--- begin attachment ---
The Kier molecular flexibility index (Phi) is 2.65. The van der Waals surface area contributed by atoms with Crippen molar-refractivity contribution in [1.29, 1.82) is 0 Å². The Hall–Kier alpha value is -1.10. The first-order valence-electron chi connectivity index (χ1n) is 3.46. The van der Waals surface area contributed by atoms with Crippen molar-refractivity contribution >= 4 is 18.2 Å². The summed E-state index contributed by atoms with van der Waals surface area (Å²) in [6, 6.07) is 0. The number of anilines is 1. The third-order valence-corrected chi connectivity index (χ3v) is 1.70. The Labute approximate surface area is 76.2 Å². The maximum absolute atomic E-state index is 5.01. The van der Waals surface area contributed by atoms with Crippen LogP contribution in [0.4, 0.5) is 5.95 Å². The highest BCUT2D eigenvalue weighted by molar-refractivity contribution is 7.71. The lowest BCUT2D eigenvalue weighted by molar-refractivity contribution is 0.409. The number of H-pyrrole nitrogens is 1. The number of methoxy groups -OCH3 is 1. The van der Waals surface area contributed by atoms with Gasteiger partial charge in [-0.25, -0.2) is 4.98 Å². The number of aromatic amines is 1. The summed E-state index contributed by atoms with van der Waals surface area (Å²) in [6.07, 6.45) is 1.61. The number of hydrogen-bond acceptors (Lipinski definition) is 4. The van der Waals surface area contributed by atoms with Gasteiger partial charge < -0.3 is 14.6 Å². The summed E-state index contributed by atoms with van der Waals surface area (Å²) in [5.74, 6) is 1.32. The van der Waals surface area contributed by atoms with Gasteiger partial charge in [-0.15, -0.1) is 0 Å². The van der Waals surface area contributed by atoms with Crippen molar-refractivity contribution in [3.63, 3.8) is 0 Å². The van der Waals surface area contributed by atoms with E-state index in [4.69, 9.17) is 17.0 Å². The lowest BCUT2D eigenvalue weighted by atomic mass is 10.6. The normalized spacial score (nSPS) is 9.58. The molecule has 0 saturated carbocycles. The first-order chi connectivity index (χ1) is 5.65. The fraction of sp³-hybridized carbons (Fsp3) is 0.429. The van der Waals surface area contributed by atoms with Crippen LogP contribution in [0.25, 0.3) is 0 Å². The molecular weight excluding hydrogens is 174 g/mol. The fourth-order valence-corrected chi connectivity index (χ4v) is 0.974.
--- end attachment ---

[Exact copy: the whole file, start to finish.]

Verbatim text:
The Kier molecular flexibility index (Phi) is 2.65. The van der Waals surface area contributed by atoms with Crippen molar-refractivity contribution in [1.29, 1.82) is 0 Å². The Hall–Kier alpha value is -1.10. The first-order valence-electron chi connectivity index (χ1n) is 3.46. The van der Waals surface area contributed by atoms with Crippen molar-refractivity contribution >= 4 is 18.2 Å². The summed E-state index contributed by atoms with van der Waals surface area (Å²) in [6, 6.07) is 0. The number of anilines is 1. The third-order valence-corrected chi connectivity index (χ3v) is 1.70. The Labute approximate surface area is 76.2 Å². The maximum absolute atomic E-state index is 5.01. The van der Waals surface area contributed by atoms with Crippen LogP contribution in [0.4, 0.5) is 5.95 Å². The highest BCUT2D eigenvalue weighted by molar-refractivity contribution is 7.71. The lowest BCUT2D eigenvalue weighted by molar-refractivity contribution is 0.409. The number of H-pyrrole nitrogens is 1. The number of methoxy groups -OCH3 is 1. The van der Waals surface area contributed by atoms with Gasteiger partial charge in [-0.25, -0.2) is 4.98 Å². The number of aromatic amines is 1. The summed E-state index contributed by atoms with van der Waals surface area (Å²) in [6.07, 6.45) is 1.61. The number of hydrogen-bond acceptors (Lipinski definition) is 4. The van der Waals surface area contributed by atoms with Gasteiger partial charge < -0.3 is 14.6 Å². The summed E-state index contributed by atoms with van der Waals surface area (Å²) in [5.74, 6) is 1.32. The van der Waals surface area contributed by atoms with Gasteiger partial charge in [-0.15, -0.1) is 0 Å². The van der Waals surface area contributed by atoms with Crippen molar-refractivity contribution in [3.63, 3.8) is 0 Å². The van der Waals surface area contributed by atoms with E-state index in [4.69, 9.17) is 17.0 Å². The lowest BCUT2D eigenvalue weighted by atomic mass is 10.6. The normalized spacial score (nSPS) is 9.58. The molecule has 0 saturated carbocycles. The first-order chi connectivity index (χ1) is 5.65. The fraction of sp³-hybridized carbons (Fsp3) is 0.429. The van der Waals surface area contributed by atoms with Crippen LogP contribution in [0.25, 0.3) is 0 Å². The molecular weight excluding hydrogens is 174 g/mol. The fourth-order valence-corrected chi connectivity index (χ4v) is 0.974.